Hopefully following the rules until we get the vaccine will mean that walkers and outdoor users can expect a return to some kind of normality soon.
Having created a long distance route from a map for a challenge event, I was reminded that following pre-existing routes with signs, guides, waymarks, apps and other hikers for company is reassuring and even soporific at times. However as you may know, once you can absorb the information contained in a map, it becomes easier to create a route of your own. If you have ever looked at Foul Weather Alternatives or taken a short cut, then you have created your own walk.
My background has involved following a lot of other people’s routes, and a helpful spell of route checking for the Ramblers. Their training covered areas such as safety, legality, accessibility, topography, themes and focal points on routes. There are then two stages involved in the process of creating a route. One involves looking at the route on your map and in satellite view (which can reveal inaccuracies in the map), and the other is to reccy the route on foot with all these issues in mind.
What should a good route involve?
The legality of a route is essential if you are offering it for other people to follow. It is therefore good to familiarise yourself with the symbols which denote what type of track it is; right of way, bridle way etc and any rules and exemptions which apply.
Safety is a crucial issue so it is important to be aware of any potential hazards such as river’s in spate, slippery rocks, eroded tracks or obstructions such as fallen trees. You should then try to incorporate these into your route data.
In case of access issues and the use of wheeled vehicles, it is helpful to mention any steps or stiles on the route and a note on the condition of the tracks i.e whether they are full of potholes or overgrown.
The received wisdom when I trained was that a good walk should involve a focal point/s. This could be a view, or historic, natural, sacred, architectural or topographic features in the case of a day hike. In the case of a distance hike there is the opportunity to introduce a theme or feature such as the Pennines (Pennine Way), historic landmarks (Hadrian’s Wall), Abbeys (Borders Abbeys Way) or geographical features such as a river (Speyside Way). A walk could also follow a person’s life (John Muir Trail) or encompass a pilgrimage route (Camino di Santiago).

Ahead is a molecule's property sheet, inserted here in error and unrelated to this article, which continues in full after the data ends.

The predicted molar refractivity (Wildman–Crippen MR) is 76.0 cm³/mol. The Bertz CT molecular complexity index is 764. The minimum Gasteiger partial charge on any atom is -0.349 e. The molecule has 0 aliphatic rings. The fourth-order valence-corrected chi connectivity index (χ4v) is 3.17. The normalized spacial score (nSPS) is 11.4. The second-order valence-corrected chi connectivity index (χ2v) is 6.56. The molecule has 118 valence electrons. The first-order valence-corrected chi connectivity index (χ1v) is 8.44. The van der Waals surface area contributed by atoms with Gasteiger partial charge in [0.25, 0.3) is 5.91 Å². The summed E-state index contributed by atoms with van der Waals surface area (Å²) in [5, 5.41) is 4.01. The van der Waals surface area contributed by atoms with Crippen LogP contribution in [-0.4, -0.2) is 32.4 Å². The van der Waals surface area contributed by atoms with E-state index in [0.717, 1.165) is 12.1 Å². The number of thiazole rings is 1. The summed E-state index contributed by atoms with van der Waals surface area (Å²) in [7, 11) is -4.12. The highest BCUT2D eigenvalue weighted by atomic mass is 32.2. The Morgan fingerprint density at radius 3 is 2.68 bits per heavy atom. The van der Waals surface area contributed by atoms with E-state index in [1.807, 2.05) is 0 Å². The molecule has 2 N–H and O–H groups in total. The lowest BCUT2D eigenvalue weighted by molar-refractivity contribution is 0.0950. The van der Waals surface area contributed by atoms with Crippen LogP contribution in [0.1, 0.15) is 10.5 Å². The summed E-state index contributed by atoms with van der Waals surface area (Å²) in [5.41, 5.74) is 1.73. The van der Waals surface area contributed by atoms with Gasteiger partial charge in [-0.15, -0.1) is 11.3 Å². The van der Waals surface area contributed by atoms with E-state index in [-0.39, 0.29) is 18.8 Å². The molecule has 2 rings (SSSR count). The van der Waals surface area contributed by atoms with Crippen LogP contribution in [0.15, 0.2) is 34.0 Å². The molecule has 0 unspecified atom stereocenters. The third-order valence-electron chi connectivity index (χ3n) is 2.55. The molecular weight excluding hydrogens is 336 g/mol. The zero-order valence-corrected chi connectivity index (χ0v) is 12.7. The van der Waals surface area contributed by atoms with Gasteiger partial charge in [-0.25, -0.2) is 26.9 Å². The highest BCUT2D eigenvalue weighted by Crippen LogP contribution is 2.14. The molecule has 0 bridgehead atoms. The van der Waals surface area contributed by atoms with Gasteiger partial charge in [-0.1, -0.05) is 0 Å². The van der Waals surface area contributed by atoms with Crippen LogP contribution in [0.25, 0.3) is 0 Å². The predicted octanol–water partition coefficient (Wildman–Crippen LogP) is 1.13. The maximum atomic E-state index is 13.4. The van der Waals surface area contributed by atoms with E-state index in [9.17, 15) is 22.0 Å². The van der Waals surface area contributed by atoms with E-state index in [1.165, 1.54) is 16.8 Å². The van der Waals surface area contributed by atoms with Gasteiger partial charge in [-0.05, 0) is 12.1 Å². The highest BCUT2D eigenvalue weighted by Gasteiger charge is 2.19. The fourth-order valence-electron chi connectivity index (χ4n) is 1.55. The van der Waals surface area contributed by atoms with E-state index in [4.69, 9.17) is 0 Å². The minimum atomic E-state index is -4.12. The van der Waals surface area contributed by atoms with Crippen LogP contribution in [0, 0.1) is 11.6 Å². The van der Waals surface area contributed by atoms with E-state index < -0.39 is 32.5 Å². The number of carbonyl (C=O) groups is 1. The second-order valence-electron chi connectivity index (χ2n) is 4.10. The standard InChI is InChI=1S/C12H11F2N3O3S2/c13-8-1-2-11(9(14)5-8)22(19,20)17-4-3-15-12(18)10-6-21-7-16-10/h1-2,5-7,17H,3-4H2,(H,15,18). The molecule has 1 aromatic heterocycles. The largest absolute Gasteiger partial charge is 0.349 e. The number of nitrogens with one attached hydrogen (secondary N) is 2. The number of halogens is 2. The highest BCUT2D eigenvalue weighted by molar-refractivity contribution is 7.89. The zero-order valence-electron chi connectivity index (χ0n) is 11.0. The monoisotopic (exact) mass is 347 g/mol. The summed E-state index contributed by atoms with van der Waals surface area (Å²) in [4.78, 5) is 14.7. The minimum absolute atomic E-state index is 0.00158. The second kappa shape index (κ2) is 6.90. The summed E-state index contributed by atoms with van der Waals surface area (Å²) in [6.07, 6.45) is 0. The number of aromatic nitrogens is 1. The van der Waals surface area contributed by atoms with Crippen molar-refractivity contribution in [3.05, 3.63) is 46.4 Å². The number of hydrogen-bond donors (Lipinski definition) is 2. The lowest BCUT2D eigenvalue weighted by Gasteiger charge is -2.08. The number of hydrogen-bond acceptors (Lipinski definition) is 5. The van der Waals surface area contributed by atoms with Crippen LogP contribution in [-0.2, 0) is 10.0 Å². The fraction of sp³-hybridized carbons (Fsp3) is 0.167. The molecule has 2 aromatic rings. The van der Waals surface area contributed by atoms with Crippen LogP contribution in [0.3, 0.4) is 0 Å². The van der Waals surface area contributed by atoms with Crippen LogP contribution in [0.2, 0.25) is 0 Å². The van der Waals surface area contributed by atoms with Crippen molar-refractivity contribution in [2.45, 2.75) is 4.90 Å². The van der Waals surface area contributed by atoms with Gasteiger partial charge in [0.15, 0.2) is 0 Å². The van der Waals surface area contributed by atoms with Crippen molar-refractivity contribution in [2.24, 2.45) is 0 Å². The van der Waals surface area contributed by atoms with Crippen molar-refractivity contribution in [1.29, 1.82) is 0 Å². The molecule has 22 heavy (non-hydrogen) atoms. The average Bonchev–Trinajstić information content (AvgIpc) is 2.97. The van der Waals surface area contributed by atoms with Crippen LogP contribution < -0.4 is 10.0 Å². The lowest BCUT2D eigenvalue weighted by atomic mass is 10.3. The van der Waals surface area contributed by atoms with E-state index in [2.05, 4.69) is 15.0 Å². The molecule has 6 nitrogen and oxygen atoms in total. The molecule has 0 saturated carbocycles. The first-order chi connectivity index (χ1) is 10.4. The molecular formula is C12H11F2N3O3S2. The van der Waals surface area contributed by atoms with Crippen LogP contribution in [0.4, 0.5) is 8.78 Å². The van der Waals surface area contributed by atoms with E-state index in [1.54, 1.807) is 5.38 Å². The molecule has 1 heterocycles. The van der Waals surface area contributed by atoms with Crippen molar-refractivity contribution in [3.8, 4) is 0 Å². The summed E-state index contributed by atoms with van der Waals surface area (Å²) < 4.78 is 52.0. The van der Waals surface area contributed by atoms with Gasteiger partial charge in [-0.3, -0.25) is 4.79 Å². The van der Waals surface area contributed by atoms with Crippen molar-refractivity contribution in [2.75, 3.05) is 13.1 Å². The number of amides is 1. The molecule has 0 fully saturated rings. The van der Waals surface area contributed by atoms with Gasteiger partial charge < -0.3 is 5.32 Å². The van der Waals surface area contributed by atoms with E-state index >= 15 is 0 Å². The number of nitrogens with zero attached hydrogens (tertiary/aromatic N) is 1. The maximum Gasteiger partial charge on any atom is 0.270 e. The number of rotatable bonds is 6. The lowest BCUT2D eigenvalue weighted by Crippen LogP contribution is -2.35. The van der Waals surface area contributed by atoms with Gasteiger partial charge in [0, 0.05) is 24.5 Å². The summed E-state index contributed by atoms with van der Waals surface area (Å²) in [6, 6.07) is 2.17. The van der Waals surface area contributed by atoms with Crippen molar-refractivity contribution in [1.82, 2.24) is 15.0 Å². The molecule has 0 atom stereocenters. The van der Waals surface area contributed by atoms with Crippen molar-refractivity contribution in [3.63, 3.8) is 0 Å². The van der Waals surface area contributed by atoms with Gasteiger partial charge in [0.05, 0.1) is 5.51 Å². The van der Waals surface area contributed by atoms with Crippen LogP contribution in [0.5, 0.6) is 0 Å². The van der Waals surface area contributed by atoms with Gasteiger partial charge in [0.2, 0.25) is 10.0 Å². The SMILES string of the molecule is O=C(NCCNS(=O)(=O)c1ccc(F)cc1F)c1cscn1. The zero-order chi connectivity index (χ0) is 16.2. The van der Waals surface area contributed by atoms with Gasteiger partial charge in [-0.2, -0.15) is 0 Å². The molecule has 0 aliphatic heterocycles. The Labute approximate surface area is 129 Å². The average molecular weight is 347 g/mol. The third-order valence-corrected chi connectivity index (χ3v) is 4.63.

When working from the map, the following questions could be considered when creating a day hike:
Are the start and finish accessible?
Is the walk is do-able?
What are the gradients like?
Has it got a gradual start?
Does it have variety?
Does it include suitable rest places and shelter?
Are there any avoidable eyesores?
For a distance hike you could add these questions to your list:
How far apart are the resupply points?
Where are the water supplies?
Is there a variety of accommodation?
Is it possible to backpack the route?
Are refreshments available?
This is just a sketch of some of the issues and questions to bear in mind when walking somebody else’s route or creating your own. It can be interesting to evaluate the decisions which have been made for you on pre-existing routes, and to try and improve on them on your own walk. This can become the first step towards creating your own.
With thanks to the Ramblers for the experience, opportunities and training.
I thought I would write a post regarding my love of walking Trails (listed under the Trails tab) to try and inspire you to walk a trail. After some cogitation I came up with the following factors which have inspired me:
You gain a sense of progress which is rare in real life
The world is a beautiful place
The kindness of strangers who want you to succeed
The unique perspective it provides on the places you walk through
The community of other hikers
The perspective it gives you on life’s problems
Nature, nature and nature
The sense of freedom and independence it can give you
But somehow this still didn’t convey my love of walking long distance paths. So, here are some pictures:
…..which is when I realised that I could fill a book.